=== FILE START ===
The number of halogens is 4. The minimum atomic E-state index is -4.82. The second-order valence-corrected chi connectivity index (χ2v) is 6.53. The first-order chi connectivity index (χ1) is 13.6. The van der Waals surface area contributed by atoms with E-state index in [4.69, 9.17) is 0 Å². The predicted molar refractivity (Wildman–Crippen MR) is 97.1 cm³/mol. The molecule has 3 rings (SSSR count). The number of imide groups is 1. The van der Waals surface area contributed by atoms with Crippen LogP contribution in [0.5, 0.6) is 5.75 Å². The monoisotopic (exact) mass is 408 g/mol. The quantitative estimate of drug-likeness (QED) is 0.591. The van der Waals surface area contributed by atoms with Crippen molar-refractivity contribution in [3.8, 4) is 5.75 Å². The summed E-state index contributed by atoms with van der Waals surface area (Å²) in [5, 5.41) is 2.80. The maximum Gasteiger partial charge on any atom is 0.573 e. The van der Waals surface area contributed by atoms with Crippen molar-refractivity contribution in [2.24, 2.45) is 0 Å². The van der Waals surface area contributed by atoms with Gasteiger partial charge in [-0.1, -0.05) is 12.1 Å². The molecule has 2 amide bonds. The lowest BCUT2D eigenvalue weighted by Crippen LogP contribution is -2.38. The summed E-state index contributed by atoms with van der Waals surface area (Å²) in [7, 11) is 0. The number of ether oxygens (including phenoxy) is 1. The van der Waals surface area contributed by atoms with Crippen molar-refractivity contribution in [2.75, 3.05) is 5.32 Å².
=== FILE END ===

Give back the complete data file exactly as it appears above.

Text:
The number of halogens is 4. The minimum atomic E-state index is -4.82. The second-order valence-corrected chi connectivity index (χ2v) is 6.53. The first-order chi connectivity index (χ1) is 13.6. The van der Waals surface area contributed by atoms with E-state index in [4.69, 9.17) is 0 Å². The predicted molar refractivity (Wildman–Crippen MR) is 97.1 cm³/mol. The molecule has 3 rings (SSSR count). The number of imide groups is 1. The van der Waals surface area contributed by atoms with Crippen LogP contribution in [0.5, 0.6) is 5.75 Å². The monoisotopic (exact) mass is 408 g/mol. The quantitative estimate of drug-likeness (QED) is 0.591. The van der Waals surface area contributed by atoms with Crippen molar-refractivity contribution in [3.8, 4) is 5.75 Å². The summed E-state index contributed by atoms with van der Waals surface area (Å²) in [5, 5.41) is 2.80. The maximum Gasteiger partial charge on any atom is 0.573 e. The van der Waals surface area contributed by atoms with Crippen molar-refractivity contribution in [2.24, 2.45) is 0 Å². The van der Waals surface area contributed by atoms with Gasteiger partial charge in [-0.1, -0.05) is 12.1 Å². The molecule has 2 amide bonds. The lowest BCUT2D eigenvalue weighted by Crippen LogP contribution is -2.38. The summed E-state index contributed by atoms with van der Waals surface area (Å²) in [7, 11) is 0. The number of ether oxygens (including phenoxy) is 1. The van der Waals surface area contributed by atoms with Crippen molar-refractivity contribution in [2.75, 3.05) is 5.32 Å².